We get this question frequently, and the answer varies based on the policy. There are many reasons someone might need to add an additional insured (AI) to a policy; the cost and terms differ based on the situation.
Let’s dive into what an additional insured is and the reasons for an additional insured endorsement.
Since most additional insured endorsements are issued on the Commercial General Liability (CGL) policy, let’s discuss the three types of insureds on the CGL policy to create a better understanding.
1. Named Insured: Person or organization named on the Declarations and any other person or organization qualifying as a named insured according to the CGL coverage form.
2. Automatic Insureds: Any person or organization qualifying as an insured according to the “Who Is an Insured” provision in the CGL Coverage Form.
3. Non-Automatic Insureds (referred to as Additional Insured): Intended to signify those persons or organizations that generally are not automatically included as insureds under the liability policy of another but for whom the name insured desires or are required to provide a certain degree of protection under its liability policies.
There are two ways to achieve additional insured status under the CGL policy.
1. Add by endorsement, or
2. By a provision in the coverage form and not by endorsement.
What are the reasons other persons or organizations request Additional Insured status?
1. May assure better safety in risk transfer.
The additional insured provides a safety net for a hold harmless or indemnification agreement in the event the agreement is not enforceable.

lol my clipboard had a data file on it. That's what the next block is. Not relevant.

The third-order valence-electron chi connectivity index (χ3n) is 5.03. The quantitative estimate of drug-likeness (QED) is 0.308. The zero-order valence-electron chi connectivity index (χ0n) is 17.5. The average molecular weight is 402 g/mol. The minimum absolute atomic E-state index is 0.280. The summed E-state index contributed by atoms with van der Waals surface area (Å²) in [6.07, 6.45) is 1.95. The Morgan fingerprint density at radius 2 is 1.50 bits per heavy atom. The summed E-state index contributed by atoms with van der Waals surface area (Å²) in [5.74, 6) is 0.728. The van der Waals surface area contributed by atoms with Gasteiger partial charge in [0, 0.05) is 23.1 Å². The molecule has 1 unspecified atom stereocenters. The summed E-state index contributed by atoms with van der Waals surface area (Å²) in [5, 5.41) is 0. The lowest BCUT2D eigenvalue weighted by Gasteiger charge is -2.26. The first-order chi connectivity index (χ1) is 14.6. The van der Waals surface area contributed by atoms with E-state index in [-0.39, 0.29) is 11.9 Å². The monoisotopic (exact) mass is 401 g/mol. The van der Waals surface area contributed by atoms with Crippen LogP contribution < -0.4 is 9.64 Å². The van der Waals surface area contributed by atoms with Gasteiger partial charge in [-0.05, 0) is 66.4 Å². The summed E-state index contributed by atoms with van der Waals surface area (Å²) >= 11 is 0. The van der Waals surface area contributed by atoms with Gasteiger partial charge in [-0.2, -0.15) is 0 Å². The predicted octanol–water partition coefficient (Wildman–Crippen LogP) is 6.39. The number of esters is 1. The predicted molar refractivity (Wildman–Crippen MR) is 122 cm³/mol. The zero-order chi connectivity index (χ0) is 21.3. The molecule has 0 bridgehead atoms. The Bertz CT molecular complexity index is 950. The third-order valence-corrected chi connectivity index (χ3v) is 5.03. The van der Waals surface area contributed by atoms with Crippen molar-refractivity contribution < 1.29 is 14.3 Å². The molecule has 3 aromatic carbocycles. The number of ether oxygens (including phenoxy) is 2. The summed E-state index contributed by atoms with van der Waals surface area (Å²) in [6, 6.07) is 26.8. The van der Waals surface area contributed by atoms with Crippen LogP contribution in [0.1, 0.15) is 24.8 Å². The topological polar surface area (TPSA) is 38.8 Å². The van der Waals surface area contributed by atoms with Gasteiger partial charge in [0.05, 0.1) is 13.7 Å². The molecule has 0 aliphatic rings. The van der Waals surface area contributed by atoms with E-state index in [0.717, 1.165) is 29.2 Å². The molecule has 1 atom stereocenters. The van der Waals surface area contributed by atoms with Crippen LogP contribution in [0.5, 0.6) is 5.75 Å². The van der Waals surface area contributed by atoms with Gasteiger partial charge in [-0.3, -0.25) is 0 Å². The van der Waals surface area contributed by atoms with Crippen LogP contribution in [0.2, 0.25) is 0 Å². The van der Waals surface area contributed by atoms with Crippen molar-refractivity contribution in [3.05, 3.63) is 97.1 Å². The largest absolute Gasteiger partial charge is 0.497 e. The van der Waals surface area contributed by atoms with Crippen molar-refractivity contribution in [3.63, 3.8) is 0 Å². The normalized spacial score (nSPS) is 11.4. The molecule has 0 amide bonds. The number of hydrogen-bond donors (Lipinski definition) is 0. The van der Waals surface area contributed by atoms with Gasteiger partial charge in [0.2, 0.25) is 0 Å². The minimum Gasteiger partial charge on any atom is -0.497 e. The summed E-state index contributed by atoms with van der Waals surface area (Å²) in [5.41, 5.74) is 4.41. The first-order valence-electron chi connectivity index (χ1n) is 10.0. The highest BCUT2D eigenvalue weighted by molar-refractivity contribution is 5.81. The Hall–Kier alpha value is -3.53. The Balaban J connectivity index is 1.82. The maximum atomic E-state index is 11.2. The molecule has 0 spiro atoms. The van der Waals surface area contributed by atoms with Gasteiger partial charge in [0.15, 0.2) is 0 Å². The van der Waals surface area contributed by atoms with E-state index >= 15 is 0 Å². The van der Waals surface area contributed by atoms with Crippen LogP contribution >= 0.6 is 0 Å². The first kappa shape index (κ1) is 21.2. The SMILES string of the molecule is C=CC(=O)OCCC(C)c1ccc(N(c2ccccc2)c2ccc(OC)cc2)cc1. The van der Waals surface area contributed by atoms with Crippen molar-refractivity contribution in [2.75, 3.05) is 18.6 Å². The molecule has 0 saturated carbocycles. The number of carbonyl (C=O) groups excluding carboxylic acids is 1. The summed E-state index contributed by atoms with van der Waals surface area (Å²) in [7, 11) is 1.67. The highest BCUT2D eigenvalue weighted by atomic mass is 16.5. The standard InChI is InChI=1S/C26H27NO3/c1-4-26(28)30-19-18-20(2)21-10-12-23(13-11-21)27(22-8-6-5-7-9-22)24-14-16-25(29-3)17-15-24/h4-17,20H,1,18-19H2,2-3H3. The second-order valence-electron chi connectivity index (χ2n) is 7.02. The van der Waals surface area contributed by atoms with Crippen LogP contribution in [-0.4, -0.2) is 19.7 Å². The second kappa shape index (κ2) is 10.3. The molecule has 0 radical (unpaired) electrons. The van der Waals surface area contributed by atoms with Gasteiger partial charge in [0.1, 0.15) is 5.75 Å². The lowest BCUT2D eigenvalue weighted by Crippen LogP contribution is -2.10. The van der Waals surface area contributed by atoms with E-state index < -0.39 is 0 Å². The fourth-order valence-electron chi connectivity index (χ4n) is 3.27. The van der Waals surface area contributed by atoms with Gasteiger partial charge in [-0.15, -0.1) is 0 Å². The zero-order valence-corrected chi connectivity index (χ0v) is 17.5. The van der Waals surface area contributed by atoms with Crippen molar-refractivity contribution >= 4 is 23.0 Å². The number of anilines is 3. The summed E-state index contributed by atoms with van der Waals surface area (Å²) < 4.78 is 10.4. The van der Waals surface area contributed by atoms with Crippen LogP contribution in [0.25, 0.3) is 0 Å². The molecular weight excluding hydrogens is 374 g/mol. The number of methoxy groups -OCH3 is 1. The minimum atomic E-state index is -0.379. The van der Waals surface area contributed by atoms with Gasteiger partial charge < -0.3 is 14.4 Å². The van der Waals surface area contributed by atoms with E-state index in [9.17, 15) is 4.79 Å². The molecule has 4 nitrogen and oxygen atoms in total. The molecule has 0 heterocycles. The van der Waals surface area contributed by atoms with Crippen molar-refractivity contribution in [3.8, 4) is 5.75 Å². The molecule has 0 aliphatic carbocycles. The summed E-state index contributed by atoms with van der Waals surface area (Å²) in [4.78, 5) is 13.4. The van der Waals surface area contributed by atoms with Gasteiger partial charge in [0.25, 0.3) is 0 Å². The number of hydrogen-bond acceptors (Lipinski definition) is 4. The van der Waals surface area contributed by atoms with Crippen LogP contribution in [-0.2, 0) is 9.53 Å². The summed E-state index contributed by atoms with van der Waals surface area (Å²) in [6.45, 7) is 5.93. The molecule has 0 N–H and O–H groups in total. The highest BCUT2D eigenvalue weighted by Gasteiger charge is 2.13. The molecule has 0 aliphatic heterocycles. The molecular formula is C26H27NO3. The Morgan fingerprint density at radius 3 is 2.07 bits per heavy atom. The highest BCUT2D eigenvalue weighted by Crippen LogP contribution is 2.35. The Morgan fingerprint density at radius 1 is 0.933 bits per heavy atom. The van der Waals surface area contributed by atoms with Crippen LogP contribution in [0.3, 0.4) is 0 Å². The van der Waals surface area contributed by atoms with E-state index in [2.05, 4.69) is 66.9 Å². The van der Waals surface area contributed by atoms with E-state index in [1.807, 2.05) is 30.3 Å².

2. Grants direct rights under the named insured’s CGL policy.
Example: A subcontractor adds a general contractor to their CGL policy. A pedestrian is injured while visiting the job site and sues both the GC and the subcontractor. In this case, the subcontractor’s insurer has a right and duty to provide defense and pay any settlements and judgments.
3. Protects the Additional Insured from subrogation.
Normally, insurers do not subrogate against insureds.
Example: The CGL policy insurer for a tenant pays the judgment awarded to an injured customer. Upon investigation, it was determined that the landlord was partially responsible. Since the landlord was added as an additional insured under the tenant’s CGL policy, the landlord may be protected from any subrogation by the tenant’s CGL policy insurer.
4. May provide for higher total limits available.
5. It may reduce direct insurance costs.
Better loss experience as a result of using another party’s insurance.
Why would a named insured agree to add others to their policy as additional insured?
1. Close relationship with the named insured
2. Contractual relationship requires the named insured to comply.
a. Tenant – Landlord
b. Subcontractor – General Contractor
c. General Contractor – Project Owner
d. Lessee – Rental Company
e. Manufacturer – Vendor / Distributor